It recited the discovery of the ore and the necessity of pumping out the lake, in order to “economically mine such ore as lies under such portions of said bed as each of said parties is respectively entitled to.”

It provided for the purchase of a pumping apparatus which one B. C. Howell had, and, in consideration of the “mutual considerations received each from each, the receipt of which is hereby respectively acknowledged.”

The agreement then provided what proportion of the cost of

Opinion of the Court.

the pumping apparatus and plant should be respectively borne by the parties both for its purchase and maintenance, and the expenses of the work. And it was found by the Supreme Court that the agreement was formally executed. The acknowledgment by plaintiff recited that it was done by its president and secretary, and also that it was done on behalf of the corporation.

The total cost of draining and keeping water out of the lake until January 1, 1897, was $76,488.38. “Of this the C. I. M. Co. paid $44,149.68; the L. S. I. Co. $17,147.18; and the complainant $7801.38. The water under the southeast arm of the lake was comparatively shallow. A vast body of mud was found in the bottom of the lake, and the two defendants incurred an expense, in attempting to remove it, of $20,227.53."

“After the execution of this contract, each party worked upon its own property as defined thereby. The complainant mined out all the valuable ore under the southeast arm, and afterwards filled its opening with the waste rock. The L. S. I. made explorations at considerable expense, and the C. M. I. Co. made the five drill holes above referred to from the complainant's mine, and ran a drift through the rock underneath the lake nearly to the south line of section 10, and, after reaching ore, ran drifts and cross cuts with a view to determining the value of the ore and ascertaining if there was sufficient to open and equip a mine. All this involved large expense.

“The section line was regarded as the line dividing these properties. Nails were driven in the timbers underground to indicate the line. In 1894 complainant made an innocent trespass north of the line, for which an amicable settlement was made. In 1896 the C. I. M. Co. trespassed upon complainant's property south of the line, and amicably settled for it. Maps were frequently exchanged with each other. Complainant asked and obtained permission from the C. I. M. Co. for the construction of a railroad track north of the section line, which was constructed and has ever since been in operation by complainant. On March 21, 1894, the C. I. M. Co.executed a lease to complainant, granting it the right to use land north of the section line for stock-pit grounds and the erection of temporary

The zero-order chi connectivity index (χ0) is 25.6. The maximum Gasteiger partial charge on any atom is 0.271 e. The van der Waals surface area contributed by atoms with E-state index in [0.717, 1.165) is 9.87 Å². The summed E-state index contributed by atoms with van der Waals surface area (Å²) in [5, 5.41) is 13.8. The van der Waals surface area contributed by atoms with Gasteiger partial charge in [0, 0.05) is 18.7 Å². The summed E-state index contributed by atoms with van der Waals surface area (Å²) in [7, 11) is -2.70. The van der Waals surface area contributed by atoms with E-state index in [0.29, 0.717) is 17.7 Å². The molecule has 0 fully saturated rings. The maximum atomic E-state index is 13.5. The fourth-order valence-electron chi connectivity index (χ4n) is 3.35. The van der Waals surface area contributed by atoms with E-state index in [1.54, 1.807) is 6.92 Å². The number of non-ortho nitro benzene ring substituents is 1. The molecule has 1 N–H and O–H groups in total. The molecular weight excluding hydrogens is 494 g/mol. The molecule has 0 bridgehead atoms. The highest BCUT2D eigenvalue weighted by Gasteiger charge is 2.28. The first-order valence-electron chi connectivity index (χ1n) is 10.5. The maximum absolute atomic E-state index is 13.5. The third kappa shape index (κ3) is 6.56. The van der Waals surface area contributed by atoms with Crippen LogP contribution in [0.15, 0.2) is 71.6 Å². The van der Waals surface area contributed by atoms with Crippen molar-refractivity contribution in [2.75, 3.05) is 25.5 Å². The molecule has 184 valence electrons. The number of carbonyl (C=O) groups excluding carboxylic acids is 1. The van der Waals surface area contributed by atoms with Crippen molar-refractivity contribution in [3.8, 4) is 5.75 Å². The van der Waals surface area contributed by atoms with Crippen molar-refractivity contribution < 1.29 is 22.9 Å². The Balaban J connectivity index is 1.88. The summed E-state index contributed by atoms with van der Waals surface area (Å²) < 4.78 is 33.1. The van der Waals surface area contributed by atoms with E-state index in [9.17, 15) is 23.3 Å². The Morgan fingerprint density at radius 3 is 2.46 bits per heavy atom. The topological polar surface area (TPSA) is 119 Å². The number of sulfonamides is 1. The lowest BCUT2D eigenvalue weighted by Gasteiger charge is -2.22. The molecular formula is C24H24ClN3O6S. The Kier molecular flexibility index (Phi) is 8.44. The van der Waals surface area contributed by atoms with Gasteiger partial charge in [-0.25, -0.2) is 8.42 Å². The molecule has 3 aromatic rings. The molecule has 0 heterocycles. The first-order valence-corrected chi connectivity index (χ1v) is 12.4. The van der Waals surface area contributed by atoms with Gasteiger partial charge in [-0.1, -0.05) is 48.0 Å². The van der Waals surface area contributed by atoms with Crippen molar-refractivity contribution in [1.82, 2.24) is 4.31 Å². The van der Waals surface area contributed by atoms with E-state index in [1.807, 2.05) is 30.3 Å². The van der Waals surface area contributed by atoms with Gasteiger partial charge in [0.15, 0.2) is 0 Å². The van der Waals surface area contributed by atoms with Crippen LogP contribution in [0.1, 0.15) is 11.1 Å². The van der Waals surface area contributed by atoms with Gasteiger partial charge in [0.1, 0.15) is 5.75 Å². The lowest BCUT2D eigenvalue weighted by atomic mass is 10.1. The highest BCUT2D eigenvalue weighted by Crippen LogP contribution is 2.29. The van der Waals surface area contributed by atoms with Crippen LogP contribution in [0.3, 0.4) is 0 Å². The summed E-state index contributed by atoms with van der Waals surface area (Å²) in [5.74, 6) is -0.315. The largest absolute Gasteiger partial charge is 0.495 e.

Opinion of the Court.

structures for mining purposes. Other acts also were done by the respective parties in recognition of the fact that the south line of section 10 was the boundary line as stated in the above agreement. This state of affairs continued until November, 1896, when complainant served a notice upon the defendants that it claimed title to certain lands north of the section line.

* * * * * * * * “Complainant commenced mining on lots four and five in 1863. The hill was very near the shore of the lake, and complainant dumped its waste rock into the lake and filled in several acres north of the section line. Upon this made land 'north of the line it erected some buildings, the most of which it removed to the south of the line in 1887. Complainant filed its bill of complaint November 23, 1896.”

Chief Justice Grant, delivering the opinion of the court, stated the theory of the plaintiff's bill to be

“That the territory formerly covered by the waters of this lake should be divided among the shore owners in proportion to the amount of shore frontage owned by each; that such ownership extends to the center of the lake to be equitably established by the court; and that such territory should be partitioned by convergent lines drawn from the outside limit of each frontage to a convergent point called the equitable centre. To the bill is attached a map purporting to contain such equitable division.”

And after stating in what apportionment of the bed of the lake this would result, stated the claims of the defendants as follows:

“(1) The patent under which the defendant, the Cleveland Iron Mining Company, claims title gave it title to the whole east half of section ten (10) to the south line thereof, and complainant is barred from objecting to this claim because it has treated a body of water covering a portion of that territory as of no value, and joined in the draining of the water as if the land was merely swampy ground valuable only when reclaimed and made dry land.

“(2) Because it has title by adverse possession for more than fifteen (15) years.


« AnteriorContinuar »